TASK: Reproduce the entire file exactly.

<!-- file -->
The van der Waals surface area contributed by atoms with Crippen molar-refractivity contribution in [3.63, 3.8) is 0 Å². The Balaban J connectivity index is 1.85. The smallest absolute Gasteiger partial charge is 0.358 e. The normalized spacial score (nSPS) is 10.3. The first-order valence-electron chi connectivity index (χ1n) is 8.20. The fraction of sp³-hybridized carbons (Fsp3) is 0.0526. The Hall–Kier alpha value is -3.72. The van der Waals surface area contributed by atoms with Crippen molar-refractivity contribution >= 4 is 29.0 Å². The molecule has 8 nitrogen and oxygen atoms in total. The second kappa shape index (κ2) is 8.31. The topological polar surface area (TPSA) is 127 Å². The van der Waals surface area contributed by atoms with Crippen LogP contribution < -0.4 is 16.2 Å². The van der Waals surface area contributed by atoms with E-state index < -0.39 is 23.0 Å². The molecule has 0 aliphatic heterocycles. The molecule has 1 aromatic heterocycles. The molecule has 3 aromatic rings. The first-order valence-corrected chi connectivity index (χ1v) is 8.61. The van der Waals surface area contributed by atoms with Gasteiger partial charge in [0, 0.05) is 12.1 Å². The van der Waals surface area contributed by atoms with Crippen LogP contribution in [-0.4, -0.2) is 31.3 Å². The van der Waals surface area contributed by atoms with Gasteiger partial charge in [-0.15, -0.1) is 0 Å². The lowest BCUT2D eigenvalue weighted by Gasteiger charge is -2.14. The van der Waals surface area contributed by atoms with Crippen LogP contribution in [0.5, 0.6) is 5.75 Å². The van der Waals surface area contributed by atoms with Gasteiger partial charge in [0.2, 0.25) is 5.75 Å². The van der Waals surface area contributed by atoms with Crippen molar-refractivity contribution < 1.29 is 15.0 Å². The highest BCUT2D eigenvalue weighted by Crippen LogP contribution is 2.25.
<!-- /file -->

The van der Waals surface area contributed by atoms with Crippen molar-refractivity contribution in [3.63, 3.8) is 0 Å². The Balaban J connectivity index is 1.85. The smallest absolute Gasteiger partial charge is 0.358 e. The normalized spacial score (nSPS) is 10.3. The first-order valence-electron chi connectivity index (χ1n) is 8.20. The fraction of sp³-hybridized carbons (Fsp3) is 0.0526. The Hall–Kier alpha value is -3.72. The van der Waals surface area contributed by atoms with Crippen molar-refractivity contribution >= 4 is 29.0 Å². The molecule has 8 nitrogen and oxygen atoms in total. The second kappa shape index (κ2) is 8.31. The topological polar surface area (TPSA) is 127 Å². The van der Waals surface area contributed by atoms with Crippen LogP contribution < -0.4 is 16.2 Å². The van der Waals surface area contributed by atoms with E-state index < -0.39 is 23.0 Å². The molecule has 0 aliphatic heterocycles. The molecule has 1 aromatic heterocycles. The molecule has 3 aromatic rings. The first-order valence-corrected chi connectivity index (χ1v) is 8.61. The van der Waals surface area contributed by atoms with Gasteiger partial charge in [0, 0.05) is 12.1 Å². The van der Waals surface area contributed by atoms with Crippen LogP contribution in [-0.4, -0.2) is 31.3 Å². The van der Waals surface area contributed by atoms with Gasteiger partial charge in [-0.15, -0.1) is 0 Å². The lowest BCUT2D eigenvalue weighted by Gasteiger charge is -2.14. The van der Waals surface area contributed by atoms with Crippen LogP contribution in [0.5, 0.6) is 5.75 Å². The van der Waals surface area contributed by atoms with Gasteiger partial charge in [0.2, 0.25) is 5.75 Å². The van der Waals surface area contributed by atoms with Crippen molar-refractivity contribution < 1.29 is 15.0 Å². The highest BCUT2D eigenvalue weighted by Crippen LogP contribution is 2.25.